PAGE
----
So, I am not entirely sure what other answers you have gotten, but I will say that in my own case, when I was trying to learn about friction on wheels, one of the most important ideas was that this phrase “the contact point” hides a lot of dynamics that then become confusing.

When a wheel is rolling, the contact points of the ground and the wheel are constantly changing. When we are rolling without slipping, the new contact point is lowered purely vertically onto the ground, as it makes contact it pushes the ground backwards without exceeding the maximum force $$\mu_\text{s}F_\text{N}$$ allowed by static friction before it transitions to dynamic friction, and then it lifts straight-vertically off again.

Understanding the words of this explanation, doesn't quite do it justice. It is helpful to sit on an office chair with rollers, put your foot vertically down on the ground, confirm that without sliding your foot you can exert forces on the ground that push the chair in some way or another, then take your foot vertically off the ground. You can then alternate feet to “creep the chair around.” In other words these are normal everyday unremarkable things, but we sometimes accidentally mystify them when we start writing equations. (And then someone goes and reverses the forces while keeping the rest of the system pointed forwards and we call it “the moonwalk.”)

Now when you do this the wheels on the office chair roll, of course they do, even though they do not provide the motive force. Why? Because otherwise the wheel would be stuck and it would slide and that friction would push it. So the wheels of the office chair are kind of just doing the easiest thing that they can, they are just minimizing energy for themselves in some way.

What makes a wheel slightly special, then, is that it's like putting your two feet together one in front of the other, at an angle so that when the one is flat on the ground the next is up by an angle $$\theta$$. This is what I mean by “the contact point is changing,” literally the foot that you put down changes as you try to push the ground until you can swap to the next foot.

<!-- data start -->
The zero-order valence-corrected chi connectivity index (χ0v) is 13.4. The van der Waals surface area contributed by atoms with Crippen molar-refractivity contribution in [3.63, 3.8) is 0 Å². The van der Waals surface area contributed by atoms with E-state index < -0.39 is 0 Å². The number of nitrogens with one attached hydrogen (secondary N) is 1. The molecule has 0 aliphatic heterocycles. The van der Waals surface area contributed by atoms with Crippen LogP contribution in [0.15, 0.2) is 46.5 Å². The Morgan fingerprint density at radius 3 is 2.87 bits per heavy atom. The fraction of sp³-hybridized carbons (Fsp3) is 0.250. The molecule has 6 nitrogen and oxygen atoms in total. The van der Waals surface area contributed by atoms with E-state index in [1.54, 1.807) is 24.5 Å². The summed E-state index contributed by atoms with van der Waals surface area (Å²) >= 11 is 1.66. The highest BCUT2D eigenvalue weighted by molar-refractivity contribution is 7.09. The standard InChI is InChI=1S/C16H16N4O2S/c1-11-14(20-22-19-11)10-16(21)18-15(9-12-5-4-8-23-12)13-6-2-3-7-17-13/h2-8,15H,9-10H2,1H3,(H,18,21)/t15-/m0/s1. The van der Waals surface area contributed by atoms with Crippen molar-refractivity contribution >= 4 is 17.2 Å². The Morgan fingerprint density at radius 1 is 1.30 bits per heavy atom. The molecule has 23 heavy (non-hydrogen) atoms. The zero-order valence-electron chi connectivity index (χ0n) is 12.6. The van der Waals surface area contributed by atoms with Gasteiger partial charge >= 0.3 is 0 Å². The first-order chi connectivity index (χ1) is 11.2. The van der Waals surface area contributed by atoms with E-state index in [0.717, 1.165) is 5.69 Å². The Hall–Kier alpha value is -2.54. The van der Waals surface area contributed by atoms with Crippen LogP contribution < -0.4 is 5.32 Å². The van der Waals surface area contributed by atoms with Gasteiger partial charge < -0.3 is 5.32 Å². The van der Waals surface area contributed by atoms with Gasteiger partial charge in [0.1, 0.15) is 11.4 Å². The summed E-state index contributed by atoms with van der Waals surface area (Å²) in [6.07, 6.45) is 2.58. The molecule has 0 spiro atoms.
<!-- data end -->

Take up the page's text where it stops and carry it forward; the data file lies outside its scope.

# Original questions

the contact point will experience no net [horizontal] acceleration, which means that the contact point will remain stationary with respect to the ground

Correct, the first foot does not move horizontally, rather it has to be picked up off the ground as the next foot takes its place.

Wouldn't the torque induced by the static friction exactly cancel the torque caused by the leftward force?

So, “the force caused by the torque” is something you defined as a force acting on the ground. Remember there are three steps here: engine torques the wheel (≈ my leg pushes my foot), wheel pushes the ground (≈ my foot pushes the ground), ground pushes the wheel (or my foot) statically because the force is less than the limit for static friction. Now, the last two of these are a Newton’s 3rd-law force pair, equal and opposite. But, they are forces on different objects! With one of them the floor torques my foot, with the other I torque the planet about its center. And those torques are not equal (because the effort arm on the planet is so much larger than the size of my ankle) but nobody cares (the Earth is so massive that I'm not going to spin it anyway this way, even with the extra leverage).